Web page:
This discovery could also be applied to humans, said María Inés Barría, a microbiologist and research coordinator, who began in 2014 and whose first conclusions were published in the journal Science Translational Medicine.
The Hanta virus is an infection, transmitted by the rodent to people, and the Andean subtypes, which affect the areas of Chile and Argentina in Patagonia, are the only ones that can be spread among people.
Andes hantavirus infection is a very dangerous condition known as Hantavirus Cardiopulmonary Syndrome (SCPH), which causes fever, headache, low blood pressure and heart and lung failure. mortality rates
The results of the study showed that survivors' antibodies were protected by animals suffering from SCPH following the hantavirus infection in the Andes.
This suggests that nowadays it can be used as a preventive treatment for postoperative illnesses, according to research.
"Until now, there is no specific treatment for this infection, the only thing that can be done by the doctor is the UTI treatment," said Barria.
In 2017, 90 people were infected with the Andean hantavirus, of which 24 SCPH were killed.
There are groups that work in emergencies or work in agricultural or forest areas and are more influential in young people to deal with this infection.
Method of study method The isolation of the antibodies against 27 patients with survival of the sore hantavirus or a more symptomatic symptomatology.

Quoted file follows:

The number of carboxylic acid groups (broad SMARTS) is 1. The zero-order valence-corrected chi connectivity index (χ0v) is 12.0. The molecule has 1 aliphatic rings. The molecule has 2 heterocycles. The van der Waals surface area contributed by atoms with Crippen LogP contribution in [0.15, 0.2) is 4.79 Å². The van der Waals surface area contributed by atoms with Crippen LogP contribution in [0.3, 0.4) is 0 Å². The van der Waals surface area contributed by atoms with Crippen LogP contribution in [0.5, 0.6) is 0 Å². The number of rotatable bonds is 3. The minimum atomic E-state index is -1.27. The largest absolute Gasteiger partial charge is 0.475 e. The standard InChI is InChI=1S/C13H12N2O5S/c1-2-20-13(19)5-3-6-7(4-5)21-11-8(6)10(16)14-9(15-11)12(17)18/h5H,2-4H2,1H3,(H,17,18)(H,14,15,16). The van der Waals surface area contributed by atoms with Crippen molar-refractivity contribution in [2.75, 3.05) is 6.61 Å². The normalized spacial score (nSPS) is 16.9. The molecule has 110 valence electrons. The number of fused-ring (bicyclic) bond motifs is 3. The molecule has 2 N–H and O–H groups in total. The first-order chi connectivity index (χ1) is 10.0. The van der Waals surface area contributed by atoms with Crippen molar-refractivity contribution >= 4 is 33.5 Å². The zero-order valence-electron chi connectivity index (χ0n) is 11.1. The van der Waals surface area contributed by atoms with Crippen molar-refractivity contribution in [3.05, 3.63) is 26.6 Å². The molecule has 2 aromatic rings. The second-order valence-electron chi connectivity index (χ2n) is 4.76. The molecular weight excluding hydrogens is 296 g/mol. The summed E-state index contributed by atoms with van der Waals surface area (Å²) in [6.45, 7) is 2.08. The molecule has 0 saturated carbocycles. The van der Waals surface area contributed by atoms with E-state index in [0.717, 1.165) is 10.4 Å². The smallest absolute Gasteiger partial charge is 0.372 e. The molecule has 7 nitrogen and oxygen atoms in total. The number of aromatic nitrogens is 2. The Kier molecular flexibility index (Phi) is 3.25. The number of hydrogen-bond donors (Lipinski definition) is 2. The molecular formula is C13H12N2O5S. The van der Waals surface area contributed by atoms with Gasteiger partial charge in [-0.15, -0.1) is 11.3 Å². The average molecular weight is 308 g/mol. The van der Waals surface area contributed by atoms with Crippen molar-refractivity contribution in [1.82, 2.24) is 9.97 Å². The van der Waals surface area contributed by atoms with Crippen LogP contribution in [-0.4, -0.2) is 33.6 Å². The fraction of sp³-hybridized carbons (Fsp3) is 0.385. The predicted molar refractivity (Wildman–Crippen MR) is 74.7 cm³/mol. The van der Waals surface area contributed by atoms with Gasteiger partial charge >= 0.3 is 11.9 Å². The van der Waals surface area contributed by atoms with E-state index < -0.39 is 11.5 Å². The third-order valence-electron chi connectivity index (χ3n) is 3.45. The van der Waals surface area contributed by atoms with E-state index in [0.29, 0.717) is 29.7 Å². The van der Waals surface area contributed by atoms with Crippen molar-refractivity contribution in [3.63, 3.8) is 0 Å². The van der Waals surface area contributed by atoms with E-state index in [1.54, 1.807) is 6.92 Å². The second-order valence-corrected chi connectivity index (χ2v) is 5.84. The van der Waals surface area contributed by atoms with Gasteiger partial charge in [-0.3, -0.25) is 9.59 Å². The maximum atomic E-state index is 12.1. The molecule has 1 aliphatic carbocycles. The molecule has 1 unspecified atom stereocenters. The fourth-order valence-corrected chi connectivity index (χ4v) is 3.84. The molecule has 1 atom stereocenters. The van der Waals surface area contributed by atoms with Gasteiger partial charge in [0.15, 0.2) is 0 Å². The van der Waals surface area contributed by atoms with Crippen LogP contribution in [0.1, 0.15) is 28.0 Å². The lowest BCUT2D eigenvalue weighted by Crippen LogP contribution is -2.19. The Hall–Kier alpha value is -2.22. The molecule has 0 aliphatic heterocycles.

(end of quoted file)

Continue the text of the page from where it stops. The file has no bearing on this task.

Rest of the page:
The next step was injected by the hamster with the deadly dosage of the virus and then gave them human antibodies, and all of them were prevented and survived.
"Because Hamsters were a model that resembles the symptoms and symptoms of human beings," Barria explained.
Currently, the University of Concepción develops a dose of appropriate people and, in this way, to be tested in a clinical trial, there are also effects of isolated antibodies that have been successful in rodents.
Also, after testing, this method prevents the development of SCES once Andes hantavirus is infected, scientists want to study mice to prevent the infection of this virus.
"As our idea is a profilactic animal, in order to manage the doses before the infection, we will increase the spectrum of these antibodies", added Barril to find a substance that prevents the infection.
According to experts, it could be a "short term vaccine", which antibodies "would protect people in the short term".
"Even if the protection lasts for three weeks or two, risk groups would also be useful: forest workers, agricultural workers, tourists to Patagonia or even to face a great splendor," he added.
The researcher also stated that this discovery could be a cure for other European and Asian types.
"The problem is not the technology, the desire or the ideas, but the financing we need is to know the extent to which it is," said Barril.
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